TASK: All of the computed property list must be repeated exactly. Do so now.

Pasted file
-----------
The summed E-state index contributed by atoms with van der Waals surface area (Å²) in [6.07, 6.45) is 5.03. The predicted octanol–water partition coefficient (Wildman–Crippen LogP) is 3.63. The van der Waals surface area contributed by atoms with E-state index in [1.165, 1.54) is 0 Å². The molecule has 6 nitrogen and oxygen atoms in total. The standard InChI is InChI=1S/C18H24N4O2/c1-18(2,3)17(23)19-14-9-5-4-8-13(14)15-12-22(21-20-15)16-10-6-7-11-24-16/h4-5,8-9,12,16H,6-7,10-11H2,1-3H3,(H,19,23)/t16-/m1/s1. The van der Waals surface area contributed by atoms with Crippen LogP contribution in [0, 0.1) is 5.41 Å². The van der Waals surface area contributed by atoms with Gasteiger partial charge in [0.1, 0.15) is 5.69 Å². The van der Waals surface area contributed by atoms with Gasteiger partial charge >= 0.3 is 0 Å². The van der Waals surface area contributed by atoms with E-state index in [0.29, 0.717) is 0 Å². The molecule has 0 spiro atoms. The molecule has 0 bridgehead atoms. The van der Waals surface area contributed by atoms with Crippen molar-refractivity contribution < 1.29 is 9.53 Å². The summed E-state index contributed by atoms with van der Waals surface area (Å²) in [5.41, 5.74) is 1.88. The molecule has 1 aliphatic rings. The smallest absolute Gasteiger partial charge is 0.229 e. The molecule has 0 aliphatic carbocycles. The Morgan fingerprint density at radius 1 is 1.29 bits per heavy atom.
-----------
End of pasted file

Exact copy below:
The summed E-state index contributed by atoms with van der Waals surface area (Å²) in [6.07, 6.45) is 5.03. The predicted octanol–water partition coefficient (Wildman–Crippen LogP) is 3.63. The van der Waals surface area contributed by atoms with E-state index in [1.165, 1.54) is 0 Å². The molecule has 6 nitrogen and oxygen atoms in total. The standard InChI is InChI=1S/C18H24N4O2/c1-18(2,3)17(23)19-14-9-5-4-8-13(14)15-12-22(21-20-15)16-10-6-7-11-24-16/h4-5,8-9,12,16H,6-7,10-11H2,1-3H3,(H,19,23)/t16-/m1/s1. The van der Waals surface area contributed by atoms with Crippen LogP contribution in [0, 0.1) is 5.41 Å². The van der Waals surface area contributed by atoms with Gasteiger partial charge in [0.1, 0.15) is 5.69 Å². The van der Waals surface area contributed by atoms with Gasteiger partial charge >= 0.3 is 0 Å². The van der Waals surface area contributed by atoms with E-state index in [0.29, 0.717) is 0 Å². The molecule has 0 spiro atoms. The molecule has 0 bridgehead atoms. The van der Waals surface area contributed by atoms with Crippen molar-refractivity contribution < 1.29 is 9.53 Å². The summed E-state index contributed by atoms with van der Waals surface area (Å²) in [5.41, 5.74) is 1.88. The molecule has 1 aliphatic rings. The smallest absolute Gasteiger partial charge is 0.229 e. The molecule has 0 aliphatic carbocycles. The Morgan fingerprint density at radius 1 is 1.29 bits per heavy atom.